I wanted to pull this section out of
(Today's Dietitian) just in case you missed the whole article in the research section.
Pregnancy Along with the general population, pregnant women have been found to have a high incidence of vitamin D deficiency.7 Vitamin D status of the infant at birth is related to the vitamin D status of the mother, as the cord blood will contain 50% to 60% of the maternal circulating concentrations of vitamin D.20
A vitamin D deficiency in pregnant women can cause problems for the mother and the fetus. Maternal effects of vitamin D deficiency include decreased serum calcium concentrations and possible decreased weight gain in the third trimester.21 Fetal vitamin D deficiency can delay growth and bone ossification and cause enamel hypoplasia and problems with calcium regulation (ie, hypocalcemia and tetany), decrease bone mineral content and skeletal mineralization, and cause congenital rickets and craniotabes (softening of the skull).21,22
At issue is whether a vitamin D deficiency decreases maternal weight gain, fetal growth, and birth weight and whether the serum vitamin D level for pregnant women should be higher.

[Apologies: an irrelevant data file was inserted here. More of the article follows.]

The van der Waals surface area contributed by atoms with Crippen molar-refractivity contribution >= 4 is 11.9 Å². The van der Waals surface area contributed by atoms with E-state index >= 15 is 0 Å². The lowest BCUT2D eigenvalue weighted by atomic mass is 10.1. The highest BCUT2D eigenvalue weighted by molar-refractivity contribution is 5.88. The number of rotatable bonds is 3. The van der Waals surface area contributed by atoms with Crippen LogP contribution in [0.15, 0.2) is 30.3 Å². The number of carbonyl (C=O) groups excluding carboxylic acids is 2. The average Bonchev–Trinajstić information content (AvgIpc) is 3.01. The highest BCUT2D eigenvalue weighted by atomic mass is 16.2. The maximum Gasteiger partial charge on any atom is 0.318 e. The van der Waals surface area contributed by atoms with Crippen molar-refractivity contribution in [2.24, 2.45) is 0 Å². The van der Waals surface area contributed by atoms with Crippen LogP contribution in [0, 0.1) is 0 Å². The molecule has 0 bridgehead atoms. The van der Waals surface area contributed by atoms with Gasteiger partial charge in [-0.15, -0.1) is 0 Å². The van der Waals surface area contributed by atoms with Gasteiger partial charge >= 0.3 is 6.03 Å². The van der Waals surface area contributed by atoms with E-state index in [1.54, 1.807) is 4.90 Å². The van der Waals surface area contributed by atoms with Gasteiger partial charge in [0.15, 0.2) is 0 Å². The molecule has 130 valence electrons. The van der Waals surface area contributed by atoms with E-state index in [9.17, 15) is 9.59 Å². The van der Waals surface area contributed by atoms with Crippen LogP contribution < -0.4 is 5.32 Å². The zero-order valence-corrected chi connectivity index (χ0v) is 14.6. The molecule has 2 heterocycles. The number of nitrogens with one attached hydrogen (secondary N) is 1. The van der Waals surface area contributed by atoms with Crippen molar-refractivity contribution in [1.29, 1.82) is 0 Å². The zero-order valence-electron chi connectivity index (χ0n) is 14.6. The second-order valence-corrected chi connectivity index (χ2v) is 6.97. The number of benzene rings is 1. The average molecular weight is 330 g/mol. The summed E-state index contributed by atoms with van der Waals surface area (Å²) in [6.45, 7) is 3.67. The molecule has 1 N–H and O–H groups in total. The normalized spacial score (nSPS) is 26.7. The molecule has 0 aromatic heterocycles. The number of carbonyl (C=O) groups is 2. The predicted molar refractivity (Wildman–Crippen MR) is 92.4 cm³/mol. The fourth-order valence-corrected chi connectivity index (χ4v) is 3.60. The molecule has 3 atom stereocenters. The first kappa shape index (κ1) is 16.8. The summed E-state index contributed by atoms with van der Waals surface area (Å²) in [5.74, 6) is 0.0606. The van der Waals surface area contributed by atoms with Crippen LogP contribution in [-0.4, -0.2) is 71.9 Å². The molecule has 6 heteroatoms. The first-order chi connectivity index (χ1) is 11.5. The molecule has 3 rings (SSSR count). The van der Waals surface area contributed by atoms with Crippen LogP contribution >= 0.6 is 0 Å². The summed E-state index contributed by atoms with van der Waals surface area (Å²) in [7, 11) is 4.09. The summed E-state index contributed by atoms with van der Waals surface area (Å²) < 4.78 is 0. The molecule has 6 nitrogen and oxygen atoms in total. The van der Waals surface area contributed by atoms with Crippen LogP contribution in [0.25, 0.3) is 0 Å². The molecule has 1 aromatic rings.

In a study of pregnant women in the Netherlands, 8% of light-skinned women and more than 50% of darker pigmented women were vitamin D deficient, with levels below 25 nmol/L (a level that causes osteomalacia in adults).22 Had the criteria for vitamin D deficiency been set higher, an even greater number of pregnant women would have been identified as vitamin D deficient—up to 100% of the women in the study.
A 2006 study found a correlation of maternal milk intake to infant birth weight in pregnant women living in Calgary, Canada (51º North latitude), independent of other risk factors. As milk intake increased, so did birth weight.23 For each microgram (40 IU) increase in vitamin D intake, birth weight increased by 11 grams. No differences in infant head circumference and length were found between women with higher and lower milk consumption. No serum vitamin D levels were taken.
A study of lactating women given either 2,000 or 4,000 IU per day for three months increased serum vitamin D from 69 to 90.25 nmol/L and 81.5 to 97.9 nmol/L, respectively.20 All these values were within the normal reference range. In addition, the infants of the lactating women had significantly better vitamin D status at the end of the study, since their breast milk was richer in vitamin D. It appears supplementation does improve vitamin D status in pregnant women and their infants, and a vitamin D supplement up to 4,000 IU per day is not harmful.20